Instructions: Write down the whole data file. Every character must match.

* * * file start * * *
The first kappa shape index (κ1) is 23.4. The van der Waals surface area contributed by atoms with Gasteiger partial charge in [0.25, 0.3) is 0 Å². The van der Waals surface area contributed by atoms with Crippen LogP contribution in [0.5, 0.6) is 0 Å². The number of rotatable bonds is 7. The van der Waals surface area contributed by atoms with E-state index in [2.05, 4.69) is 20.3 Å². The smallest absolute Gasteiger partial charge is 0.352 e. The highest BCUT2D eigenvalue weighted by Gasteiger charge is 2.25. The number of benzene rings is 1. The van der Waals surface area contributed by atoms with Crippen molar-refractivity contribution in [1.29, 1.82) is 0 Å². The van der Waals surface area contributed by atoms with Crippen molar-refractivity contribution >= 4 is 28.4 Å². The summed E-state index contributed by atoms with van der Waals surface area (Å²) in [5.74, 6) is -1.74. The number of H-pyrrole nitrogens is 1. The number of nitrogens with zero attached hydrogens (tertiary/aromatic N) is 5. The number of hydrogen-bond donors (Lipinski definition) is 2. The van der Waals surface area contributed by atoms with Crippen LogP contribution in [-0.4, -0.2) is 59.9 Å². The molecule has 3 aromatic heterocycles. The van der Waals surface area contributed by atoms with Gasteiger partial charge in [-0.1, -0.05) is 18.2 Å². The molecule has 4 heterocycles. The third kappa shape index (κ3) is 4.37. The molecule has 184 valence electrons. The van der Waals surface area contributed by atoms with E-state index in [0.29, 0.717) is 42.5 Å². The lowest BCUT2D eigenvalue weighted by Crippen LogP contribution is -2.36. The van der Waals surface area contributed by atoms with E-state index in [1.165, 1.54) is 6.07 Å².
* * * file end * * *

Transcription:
The first kappa shape index (κ1) is 23.4. The van der Waals surface area contributed by atoms with Gasteiger partial charge in [0.25, 0.3) is 0 Å². The van der Waals surface area contributed by atoms with Crippen LogP contribution in [0.5, 0.6) is 0 Å². The number of rotatable bonds is 7. The van der Waals surface area contributed by atoms with E-state index in [2.05, 4.69) is 20.3 Å². The smallest absolute Gasteiger partial charge is 0.352 e. The highest BCUT2D eigenvalue weighted by Gasteiger charge is 2.25. The number of benzene rings is 1. The van der Waals surface area contributed by atoms with Crippen molar-refractivity contribution in [1.29, 1.82) is 0 Å². The van der Waals surface area contributed by atoms with Crippen molar-refractivity contribution >= 4 is 28.4 Å². The summed E-state index contributed by atoms with van der Waals surface area (Å²) in [5.74, 6) is -1.74. The number of H-pyrrole nitrogens is 1. The number of nitrogens with zero attached hydrogens (tertiary/aromatic N) is 5. The number of hydrogen-bond donors (Lipinski definition) is 2. The van der Waals surface area contributed by atoms with Crippen LogP contribution in [-0.4, -0.2) is 59.9 Å². The molecule has 3 aromatic heterocycles. The van der Waals surface area contributed by atoms with Gasteiger partial charge in [-0.1, -0.05) is 18.2 Å². The molecule has 4 heterocycles. The third kappa shape index (κ3) is 4.37. The molecule has 184 valence electrons. The van der Waals surface area contributed by atoms with E-state index in [0.29, 0.717) is 42.5 Å². The lowest BCUT2D eigenvalue weighted by Crippen LogP contribution is -2.36. The van der Waals surface area contributed by atoms with E-state index in [1.165, 1.54) is 6.07 Å².